April 2008, Vol. 20, No.4

Water Volumes

Dry: Life Without Water

Bart Van der Bruggen

Ehsan Masood and Daniel Schaffer (2006). Harvard University Press, 79 Garden St., Cambridge, MA 02138, 192 pp., $29.95, hardcover, ISBN 0-674-02224-6.

This publication stems from a project funded by the Global Environmental Facility (Washington, D.C.) aimed at examining successful applications of conservation and sustainable use of biological diversity in arid and semiarid regions in the developing world.

The project, awarded to the Academy of Sciences for the Developing World (Trieste, Italy) and the Third World Network of Scientific Organizations (Trieste), started in 2000 and resulted in a series of conferences and two in-depth publications describing 35 and 18 case studies, respectively. This book is intended to reach a larger and more diverse audience. This was considered particularly important because everyone should be aware of this subject, from scientists and engineers to managers and decision-makers.

The approach chosen here was a journalistic presentation of 16 cases of arid places, well-documented with ample high-quality pictures. The result is impressive. This is not a dull summary of facts but a journey through the world of dry regions.

The cases are equally divided among Africa, Asia, Latin America, and the Mid-East–Mahgreb. Some are directly related to water supply, such as the case of Chile, where fog harvesting using polypropylene nets is the only way to survive in the Atacama Desert, where there has been not a single drop of water for 400 years; the case of Oman, where roses are grown in gardens watered by a system of tunnels and canals that is more than 3000 years old; and the case of the Thar people in one of Pakistan’s remotest corners, who developed a system of microdams for basic water provision.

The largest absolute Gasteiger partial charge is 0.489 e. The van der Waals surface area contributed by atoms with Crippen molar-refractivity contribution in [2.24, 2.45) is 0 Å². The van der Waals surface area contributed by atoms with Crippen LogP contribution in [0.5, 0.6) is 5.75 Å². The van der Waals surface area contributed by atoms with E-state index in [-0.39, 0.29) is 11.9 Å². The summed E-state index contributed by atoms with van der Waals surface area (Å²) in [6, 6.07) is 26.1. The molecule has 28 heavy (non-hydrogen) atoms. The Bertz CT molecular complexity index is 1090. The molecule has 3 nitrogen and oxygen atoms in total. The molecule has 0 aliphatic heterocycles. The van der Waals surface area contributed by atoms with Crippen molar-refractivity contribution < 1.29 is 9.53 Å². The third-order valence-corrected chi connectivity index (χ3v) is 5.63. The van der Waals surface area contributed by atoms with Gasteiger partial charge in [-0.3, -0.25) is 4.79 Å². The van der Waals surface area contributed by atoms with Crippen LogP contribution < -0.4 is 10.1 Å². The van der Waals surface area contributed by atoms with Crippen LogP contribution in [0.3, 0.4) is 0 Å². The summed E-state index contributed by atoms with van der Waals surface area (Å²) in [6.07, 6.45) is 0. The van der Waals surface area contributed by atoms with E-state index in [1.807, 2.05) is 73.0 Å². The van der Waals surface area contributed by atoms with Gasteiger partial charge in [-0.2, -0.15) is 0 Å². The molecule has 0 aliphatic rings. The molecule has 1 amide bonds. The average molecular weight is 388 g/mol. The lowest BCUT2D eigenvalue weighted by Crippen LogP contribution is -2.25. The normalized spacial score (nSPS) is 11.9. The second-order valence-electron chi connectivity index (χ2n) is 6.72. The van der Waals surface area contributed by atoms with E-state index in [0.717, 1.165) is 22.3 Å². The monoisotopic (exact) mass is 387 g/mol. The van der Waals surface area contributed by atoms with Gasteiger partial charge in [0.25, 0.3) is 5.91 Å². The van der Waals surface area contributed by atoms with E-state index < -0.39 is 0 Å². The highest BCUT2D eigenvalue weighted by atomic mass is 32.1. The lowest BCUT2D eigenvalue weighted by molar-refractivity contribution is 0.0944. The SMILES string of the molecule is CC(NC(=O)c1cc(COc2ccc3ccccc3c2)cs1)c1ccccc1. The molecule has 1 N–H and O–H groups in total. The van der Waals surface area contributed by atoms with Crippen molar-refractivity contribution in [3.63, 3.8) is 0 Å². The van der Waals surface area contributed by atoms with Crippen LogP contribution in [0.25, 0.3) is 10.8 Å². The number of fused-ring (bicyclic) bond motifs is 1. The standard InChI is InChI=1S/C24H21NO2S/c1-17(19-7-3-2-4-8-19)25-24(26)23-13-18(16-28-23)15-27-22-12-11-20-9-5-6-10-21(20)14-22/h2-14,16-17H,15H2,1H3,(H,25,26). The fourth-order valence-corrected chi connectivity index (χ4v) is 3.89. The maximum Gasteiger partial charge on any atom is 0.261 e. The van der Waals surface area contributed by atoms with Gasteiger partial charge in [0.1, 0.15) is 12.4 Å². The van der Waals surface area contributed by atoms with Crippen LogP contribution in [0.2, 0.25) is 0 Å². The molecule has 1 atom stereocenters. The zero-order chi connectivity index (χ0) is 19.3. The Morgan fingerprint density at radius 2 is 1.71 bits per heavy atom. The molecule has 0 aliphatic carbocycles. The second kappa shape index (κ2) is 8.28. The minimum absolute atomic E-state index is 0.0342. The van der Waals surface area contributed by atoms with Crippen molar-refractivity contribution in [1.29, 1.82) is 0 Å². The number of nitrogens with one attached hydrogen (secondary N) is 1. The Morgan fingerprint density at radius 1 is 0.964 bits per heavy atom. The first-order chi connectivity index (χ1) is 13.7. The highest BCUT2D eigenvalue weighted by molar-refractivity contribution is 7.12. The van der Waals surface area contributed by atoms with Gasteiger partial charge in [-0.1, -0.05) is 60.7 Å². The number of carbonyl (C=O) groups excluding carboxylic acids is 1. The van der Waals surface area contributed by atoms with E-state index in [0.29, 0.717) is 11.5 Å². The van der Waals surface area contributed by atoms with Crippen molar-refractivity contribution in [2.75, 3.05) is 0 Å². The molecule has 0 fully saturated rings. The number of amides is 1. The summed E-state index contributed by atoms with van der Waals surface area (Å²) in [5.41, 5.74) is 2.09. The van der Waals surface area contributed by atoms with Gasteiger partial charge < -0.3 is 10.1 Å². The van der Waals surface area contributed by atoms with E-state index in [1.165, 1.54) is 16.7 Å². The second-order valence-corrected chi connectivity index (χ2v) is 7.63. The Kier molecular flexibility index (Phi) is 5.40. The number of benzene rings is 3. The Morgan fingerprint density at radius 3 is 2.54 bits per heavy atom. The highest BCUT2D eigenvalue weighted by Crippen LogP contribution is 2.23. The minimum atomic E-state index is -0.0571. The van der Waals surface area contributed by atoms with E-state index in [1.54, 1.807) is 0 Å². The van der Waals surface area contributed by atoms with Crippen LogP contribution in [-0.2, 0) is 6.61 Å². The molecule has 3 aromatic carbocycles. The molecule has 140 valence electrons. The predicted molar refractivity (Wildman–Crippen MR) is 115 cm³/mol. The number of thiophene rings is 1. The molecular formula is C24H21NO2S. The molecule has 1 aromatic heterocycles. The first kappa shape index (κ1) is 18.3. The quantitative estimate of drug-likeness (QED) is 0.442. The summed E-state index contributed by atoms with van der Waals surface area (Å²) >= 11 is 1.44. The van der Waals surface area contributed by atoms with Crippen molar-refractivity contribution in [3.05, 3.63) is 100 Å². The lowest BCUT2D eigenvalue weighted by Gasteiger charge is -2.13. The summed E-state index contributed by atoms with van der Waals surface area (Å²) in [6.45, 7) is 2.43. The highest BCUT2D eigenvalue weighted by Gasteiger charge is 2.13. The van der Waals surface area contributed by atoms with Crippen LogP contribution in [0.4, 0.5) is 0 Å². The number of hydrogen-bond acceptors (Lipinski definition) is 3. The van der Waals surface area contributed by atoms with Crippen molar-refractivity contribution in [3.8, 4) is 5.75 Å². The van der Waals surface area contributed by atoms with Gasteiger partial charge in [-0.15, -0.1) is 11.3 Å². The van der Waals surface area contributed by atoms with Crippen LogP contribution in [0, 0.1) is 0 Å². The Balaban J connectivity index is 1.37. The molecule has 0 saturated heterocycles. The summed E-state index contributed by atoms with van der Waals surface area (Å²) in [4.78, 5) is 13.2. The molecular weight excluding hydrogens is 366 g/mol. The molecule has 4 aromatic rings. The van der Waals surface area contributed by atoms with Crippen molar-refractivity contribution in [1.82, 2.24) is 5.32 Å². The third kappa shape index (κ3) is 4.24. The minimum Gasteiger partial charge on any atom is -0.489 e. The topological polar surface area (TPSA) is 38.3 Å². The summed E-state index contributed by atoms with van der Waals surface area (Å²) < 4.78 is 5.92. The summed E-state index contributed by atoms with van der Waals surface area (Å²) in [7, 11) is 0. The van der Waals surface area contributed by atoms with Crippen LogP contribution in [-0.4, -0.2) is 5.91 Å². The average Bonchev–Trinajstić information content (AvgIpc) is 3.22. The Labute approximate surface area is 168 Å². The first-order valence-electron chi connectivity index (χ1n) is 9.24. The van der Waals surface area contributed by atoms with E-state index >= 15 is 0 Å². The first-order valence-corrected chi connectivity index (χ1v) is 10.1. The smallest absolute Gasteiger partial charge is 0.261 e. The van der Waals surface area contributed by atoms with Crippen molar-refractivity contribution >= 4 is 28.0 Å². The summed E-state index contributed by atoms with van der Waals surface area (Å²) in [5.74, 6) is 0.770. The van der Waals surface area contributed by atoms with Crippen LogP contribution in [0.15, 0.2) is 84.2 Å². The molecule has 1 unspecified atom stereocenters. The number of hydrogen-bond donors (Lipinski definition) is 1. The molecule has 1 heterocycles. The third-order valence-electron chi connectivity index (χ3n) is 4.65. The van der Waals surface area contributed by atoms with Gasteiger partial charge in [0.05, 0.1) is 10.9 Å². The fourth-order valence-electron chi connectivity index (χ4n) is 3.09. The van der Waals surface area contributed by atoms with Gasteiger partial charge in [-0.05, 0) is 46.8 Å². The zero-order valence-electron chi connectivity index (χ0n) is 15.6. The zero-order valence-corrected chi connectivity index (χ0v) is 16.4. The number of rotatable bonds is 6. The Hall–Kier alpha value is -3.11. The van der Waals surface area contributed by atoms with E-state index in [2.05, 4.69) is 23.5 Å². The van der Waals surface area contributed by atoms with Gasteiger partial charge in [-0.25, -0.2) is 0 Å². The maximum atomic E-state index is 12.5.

Other subjects are more related to ecology (saving the corncrake, a bird with resting places in Egypt, by protecting its habitat), to social development (promoting the involvement of women in agriculture in Morocco), desertification (preventing expansion of the Tengger desert in China by inducing green strips with straw tiles), the value of traditional lifestyles (the Maasai in Kenya and the Bedouins in Jordan’s Badia desert), and even economic conversion (Pilar in northeastern Brazil — from mining town to goat town).

In some of these examples, water may be more remotely present, but in all cases, water scarcity determines the local way of living. Looking at how people in the entire world have managed to live virtually without water urges for reflection and may be inspiring at the same time. The cases are not elaborated in a scientific way, but they still contain a treasure of information. The objective of this book — making people aware — certainly is reached in style.

Bart Van der Bruggen is a professor in the Department of Chemical Engineering of the University of Leuven (Belgium).

Bart Van der Bruggen is a professor in the Department of Chemical Engineering of the University of Leuven (Belgium).